Interested in learning what's next for the gaming industry? Join gaming executives to discuss emerging parts of the industry this October at GamesBeat Summit Next. Learn more.
Electronic Arts chief executive John Riccitiello took a not-so-subtle shot at Zynga today during EA’s conference call with analysts. He said that EA would not pay a large amount of money “just to buy a brand” or to buy an “instant one-hit wonder.”
That was a not-so-veiled reference to Zynga’s $180 million-plus purchase of OMGPOP, the publisher of mobile gaming phenomenon Draw Something, which skyrocketed to tens of millions of users in a matter of two months after its release on the iPhone. But Draw Something’s numbers have slipped by 5 million users in recent days, and that’s made some observers wonder if Zynga paid too much for the acquisition. Riccitiello did not specifically name Zynga in his comments. But some analysts have suggested the same thing more directly.
EA is expecting to launch a major social game this quarter. But the company has seen its share of the Facebook gaming market slump since The Sims Social ran its course during the past year. EA bought Playfish in 2009 for $400 million to get into the social game business, but it has not been as acquisitive as Zynga.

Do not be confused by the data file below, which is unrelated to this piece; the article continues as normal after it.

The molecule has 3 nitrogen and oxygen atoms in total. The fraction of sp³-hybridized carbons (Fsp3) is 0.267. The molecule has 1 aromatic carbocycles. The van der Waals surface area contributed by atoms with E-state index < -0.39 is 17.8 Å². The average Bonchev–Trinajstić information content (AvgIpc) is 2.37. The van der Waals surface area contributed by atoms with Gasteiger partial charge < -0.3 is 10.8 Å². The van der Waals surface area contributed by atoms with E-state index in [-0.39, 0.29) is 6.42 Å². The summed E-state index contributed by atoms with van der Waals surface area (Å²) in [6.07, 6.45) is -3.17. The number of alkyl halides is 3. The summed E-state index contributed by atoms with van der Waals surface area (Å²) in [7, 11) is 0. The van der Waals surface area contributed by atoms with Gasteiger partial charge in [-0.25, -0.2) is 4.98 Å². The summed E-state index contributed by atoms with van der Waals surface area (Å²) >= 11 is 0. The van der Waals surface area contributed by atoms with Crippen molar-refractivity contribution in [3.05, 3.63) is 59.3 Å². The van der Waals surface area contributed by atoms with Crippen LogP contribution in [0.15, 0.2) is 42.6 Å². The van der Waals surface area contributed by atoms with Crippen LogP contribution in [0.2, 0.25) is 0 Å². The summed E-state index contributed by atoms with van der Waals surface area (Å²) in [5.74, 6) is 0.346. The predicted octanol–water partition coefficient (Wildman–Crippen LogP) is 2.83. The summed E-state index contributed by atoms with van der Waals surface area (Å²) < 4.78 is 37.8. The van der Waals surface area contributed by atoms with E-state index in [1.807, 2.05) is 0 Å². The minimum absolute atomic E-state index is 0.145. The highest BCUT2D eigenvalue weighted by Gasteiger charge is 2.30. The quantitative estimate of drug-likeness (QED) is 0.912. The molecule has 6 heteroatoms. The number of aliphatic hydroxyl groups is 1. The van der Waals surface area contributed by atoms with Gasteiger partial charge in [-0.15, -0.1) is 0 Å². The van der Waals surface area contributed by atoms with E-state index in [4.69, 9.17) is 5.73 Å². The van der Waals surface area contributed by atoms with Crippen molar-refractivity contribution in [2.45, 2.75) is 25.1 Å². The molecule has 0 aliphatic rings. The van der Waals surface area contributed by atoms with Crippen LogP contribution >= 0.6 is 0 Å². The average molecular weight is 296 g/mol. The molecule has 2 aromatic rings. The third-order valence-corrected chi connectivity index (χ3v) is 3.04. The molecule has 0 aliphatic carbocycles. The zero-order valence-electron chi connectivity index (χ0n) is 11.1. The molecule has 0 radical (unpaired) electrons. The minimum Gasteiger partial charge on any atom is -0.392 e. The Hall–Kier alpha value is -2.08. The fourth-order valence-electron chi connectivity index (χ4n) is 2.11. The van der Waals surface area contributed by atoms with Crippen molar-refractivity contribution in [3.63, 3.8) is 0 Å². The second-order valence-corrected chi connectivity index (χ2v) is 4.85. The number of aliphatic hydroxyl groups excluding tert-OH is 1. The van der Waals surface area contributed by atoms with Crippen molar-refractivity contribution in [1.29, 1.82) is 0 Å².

Riccitiello said that he is “anxious” about paying for new hit games and their developers.
“There’s an awful lot of noise around a brand when it rises,” he said. Acquirers are willing to pay 10 times or 20 times a company’s current earnings on such acquisitions, he said. But he thinks that three times or four-times earnings multiples are a more reasonable price. Otherwise, he said, “You have to have a belief that it will last for a very long time.” He said that EA brands such as The Sims, SimCity, and Bejeweled have withstood the test of time.
“We don’t need to buy a brand,” he said. “That doesn’t mean we won’t invest.”
But he said the assumptions of “hockey stick” upward rises in valuations for startups are not reasonable.
GamesBeat 2012 is VentureBeat’s fourth annual conference on disruption in the video game market. This year we’re calling on speakers from the hottest mobile, social, PC, and console companies to debate new ways to stay on pace with changing consumer tastes and platforms. Join 500+ execs, investors, analysts, entrepreneurs, and press as we explore the gaming industry’s latest trends and newest monetization opportunities. The event takes place July 10-11 in San Francisco, and you can get your early-bird tickets here.
GamesBeat's creed when covering the game industry is "where passion meets business." What does this mean? We want to tell you how the news matters to you -- not just as a decision-maker at a game studio, but also as a fan of games. Whether you read our articles, listen to our podcasts, or watch our videos, GamesBeat will help you learn about the industry and enjoy engaging with it. Learn more about membership.